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July 1982

Esophageal Perforation-Reply

Author Affiliations

Camden, Me

Arch Surg. 1982;117(7):982. doi:10.1001/archsurg.1982.01380310088025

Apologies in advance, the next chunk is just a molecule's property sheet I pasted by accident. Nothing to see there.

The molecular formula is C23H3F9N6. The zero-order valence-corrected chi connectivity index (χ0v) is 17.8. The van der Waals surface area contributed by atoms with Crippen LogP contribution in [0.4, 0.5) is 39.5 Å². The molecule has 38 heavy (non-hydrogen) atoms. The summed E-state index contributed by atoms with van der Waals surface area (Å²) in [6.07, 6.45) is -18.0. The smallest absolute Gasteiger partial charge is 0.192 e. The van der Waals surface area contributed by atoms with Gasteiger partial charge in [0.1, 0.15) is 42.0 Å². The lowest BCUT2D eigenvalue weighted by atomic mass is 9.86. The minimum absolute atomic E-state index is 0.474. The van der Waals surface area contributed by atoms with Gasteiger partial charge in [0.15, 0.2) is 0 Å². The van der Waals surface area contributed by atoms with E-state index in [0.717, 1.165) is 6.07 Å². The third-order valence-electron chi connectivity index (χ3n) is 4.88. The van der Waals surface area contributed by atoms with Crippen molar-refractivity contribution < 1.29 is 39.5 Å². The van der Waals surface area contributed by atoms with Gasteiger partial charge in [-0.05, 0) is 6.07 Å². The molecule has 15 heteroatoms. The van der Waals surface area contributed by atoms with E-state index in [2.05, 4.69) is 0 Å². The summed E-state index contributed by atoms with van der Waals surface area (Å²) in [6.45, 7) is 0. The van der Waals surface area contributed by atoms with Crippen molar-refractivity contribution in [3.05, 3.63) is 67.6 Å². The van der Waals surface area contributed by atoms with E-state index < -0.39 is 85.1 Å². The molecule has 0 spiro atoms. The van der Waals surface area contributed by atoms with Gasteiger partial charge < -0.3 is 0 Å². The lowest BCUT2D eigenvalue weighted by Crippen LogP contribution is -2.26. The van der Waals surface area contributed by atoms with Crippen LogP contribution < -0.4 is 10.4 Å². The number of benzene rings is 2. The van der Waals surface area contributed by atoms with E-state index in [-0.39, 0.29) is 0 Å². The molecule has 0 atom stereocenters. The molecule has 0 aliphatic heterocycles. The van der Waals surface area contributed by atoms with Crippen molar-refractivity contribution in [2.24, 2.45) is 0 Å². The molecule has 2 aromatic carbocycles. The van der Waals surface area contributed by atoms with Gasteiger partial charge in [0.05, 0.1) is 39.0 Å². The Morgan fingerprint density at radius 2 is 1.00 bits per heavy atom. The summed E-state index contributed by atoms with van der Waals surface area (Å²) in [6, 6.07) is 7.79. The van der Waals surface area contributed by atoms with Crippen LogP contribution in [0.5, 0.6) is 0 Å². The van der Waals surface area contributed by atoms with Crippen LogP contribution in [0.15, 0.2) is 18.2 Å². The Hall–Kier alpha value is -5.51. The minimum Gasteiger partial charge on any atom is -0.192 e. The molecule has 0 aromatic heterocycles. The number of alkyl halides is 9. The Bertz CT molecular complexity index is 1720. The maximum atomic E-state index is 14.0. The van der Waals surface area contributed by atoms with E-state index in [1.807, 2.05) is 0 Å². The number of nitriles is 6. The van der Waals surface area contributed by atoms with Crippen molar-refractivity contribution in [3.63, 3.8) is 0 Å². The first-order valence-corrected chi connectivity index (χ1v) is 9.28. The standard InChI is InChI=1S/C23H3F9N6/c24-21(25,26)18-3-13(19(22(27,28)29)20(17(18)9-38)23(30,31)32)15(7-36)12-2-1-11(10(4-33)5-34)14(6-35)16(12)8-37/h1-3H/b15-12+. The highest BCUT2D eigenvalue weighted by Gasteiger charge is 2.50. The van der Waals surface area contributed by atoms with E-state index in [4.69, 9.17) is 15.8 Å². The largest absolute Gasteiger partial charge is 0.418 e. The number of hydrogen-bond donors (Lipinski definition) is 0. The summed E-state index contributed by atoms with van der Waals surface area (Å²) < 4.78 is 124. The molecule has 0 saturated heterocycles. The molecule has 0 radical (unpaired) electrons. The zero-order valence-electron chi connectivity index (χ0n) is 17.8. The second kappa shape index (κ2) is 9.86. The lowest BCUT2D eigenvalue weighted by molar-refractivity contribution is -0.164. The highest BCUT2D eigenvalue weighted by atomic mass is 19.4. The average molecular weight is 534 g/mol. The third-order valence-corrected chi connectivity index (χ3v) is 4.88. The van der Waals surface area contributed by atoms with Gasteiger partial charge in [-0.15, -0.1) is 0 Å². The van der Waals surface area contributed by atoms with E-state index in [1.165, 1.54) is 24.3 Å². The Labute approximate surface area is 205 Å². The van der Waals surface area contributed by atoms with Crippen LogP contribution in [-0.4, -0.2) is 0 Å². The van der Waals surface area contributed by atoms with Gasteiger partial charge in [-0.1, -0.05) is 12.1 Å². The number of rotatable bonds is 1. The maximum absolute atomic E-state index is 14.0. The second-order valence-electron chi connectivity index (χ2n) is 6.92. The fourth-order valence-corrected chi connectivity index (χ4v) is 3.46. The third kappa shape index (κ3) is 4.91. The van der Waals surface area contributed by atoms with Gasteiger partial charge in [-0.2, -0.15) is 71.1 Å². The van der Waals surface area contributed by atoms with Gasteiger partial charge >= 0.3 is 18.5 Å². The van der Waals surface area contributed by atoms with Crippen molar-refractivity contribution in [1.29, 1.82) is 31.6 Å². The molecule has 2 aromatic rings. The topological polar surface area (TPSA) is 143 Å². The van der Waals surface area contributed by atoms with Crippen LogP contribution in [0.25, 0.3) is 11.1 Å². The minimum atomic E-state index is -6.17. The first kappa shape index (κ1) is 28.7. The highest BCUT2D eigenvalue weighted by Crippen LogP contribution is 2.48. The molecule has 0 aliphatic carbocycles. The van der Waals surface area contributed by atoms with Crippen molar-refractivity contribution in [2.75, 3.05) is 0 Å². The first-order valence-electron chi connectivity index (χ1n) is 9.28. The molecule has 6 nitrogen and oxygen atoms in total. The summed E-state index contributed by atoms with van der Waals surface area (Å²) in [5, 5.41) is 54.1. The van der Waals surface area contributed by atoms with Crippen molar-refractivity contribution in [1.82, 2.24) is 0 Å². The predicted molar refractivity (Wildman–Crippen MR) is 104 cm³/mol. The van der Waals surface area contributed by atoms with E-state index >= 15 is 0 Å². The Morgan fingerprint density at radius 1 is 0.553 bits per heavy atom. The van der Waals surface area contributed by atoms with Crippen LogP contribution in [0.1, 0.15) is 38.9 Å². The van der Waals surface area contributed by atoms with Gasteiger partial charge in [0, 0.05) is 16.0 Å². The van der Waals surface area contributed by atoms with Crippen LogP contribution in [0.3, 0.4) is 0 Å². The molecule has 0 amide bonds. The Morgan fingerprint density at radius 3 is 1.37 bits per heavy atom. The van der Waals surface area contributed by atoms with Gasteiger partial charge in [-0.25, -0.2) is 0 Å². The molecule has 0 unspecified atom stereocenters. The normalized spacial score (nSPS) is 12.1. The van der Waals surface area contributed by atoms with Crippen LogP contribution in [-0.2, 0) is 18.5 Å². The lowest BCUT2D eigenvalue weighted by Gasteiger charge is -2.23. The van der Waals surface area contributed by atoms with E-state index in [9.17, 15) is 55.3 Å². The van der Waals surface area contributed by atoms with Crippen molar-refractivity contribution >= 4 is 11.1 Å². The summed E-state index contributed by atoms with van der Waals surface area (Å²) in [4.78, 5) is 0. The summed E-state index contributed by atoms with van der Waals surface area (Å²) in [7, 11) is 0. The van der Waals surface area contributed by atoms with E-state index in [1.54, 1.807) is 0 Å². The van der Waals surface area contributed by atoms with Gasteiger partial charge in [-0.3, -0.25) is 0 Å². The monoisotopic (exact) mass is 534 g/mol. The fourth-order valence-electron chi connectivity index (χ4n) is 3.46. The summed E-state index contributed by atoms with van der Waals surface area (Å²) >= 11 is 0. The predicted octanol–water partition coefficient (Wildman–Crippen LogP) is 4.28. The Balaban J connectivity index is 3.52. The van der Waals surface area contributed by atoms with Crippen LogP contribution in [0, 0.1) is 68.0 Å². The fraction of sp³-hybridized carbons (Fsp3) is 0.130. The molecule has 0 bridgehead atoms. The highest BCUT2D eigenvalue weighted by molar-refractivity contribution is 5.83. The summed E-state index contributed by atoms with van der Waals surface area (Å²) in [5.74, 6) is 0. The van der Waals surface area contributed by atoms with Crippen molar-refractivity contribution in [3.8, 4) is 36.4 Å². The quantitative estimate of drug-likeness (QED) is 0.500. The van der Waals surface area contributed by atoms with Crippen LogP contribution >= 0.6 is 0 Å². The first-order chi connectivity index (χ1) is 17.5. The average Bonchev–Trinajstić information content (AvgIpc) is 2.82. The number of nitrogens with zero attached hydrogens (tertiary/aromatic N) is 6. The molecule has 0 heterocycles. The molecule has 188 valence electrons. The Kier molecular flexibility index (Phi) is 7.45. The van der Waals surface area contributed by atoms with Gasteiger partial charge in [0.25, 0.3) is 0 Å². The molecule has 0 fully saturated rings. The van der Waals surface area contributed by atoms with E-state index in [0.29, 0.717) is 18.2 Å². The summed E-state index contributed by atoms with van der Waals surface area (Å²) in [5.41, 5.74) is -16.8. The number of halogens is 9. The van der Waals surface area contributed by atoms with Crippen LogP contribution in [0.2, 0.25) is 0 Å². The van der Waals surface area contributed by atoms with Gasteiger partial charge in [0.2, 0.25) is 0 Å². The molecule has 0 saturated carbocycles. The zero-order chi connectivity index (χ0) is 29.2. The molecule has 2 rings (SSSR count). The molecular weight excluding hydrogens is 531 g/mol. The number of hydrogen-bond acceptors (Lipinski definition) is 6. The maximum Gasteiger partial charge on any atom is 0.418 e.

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In Reply.—Our article described a spectrum of perforations, case 1 being an intramural extravasation and case 2 a full-thickness injury or free perforation. The second case should answer Dr Thompson's statement, "It seems doubtful that if the authors' emetogenic lacerations extended into or through the muscular layers, that conservative management would have been successful." He further stated that it seemed unlikely that a fullthickness injury or a perforation was best managed conservatively, the latter type of injury invariably requiring operative treatment when recognized early. Our second case unequivocally demonstrates that such an injury can be managed conservatively and that an operation is not invariably needed. Dr Thompson described one case of intramural extravasation on which he operated. Although initially we also entertained the possibility of an operation in case 1, we succeeded in treating this problem conservatively without ill effect. In our article, we were careful to point out

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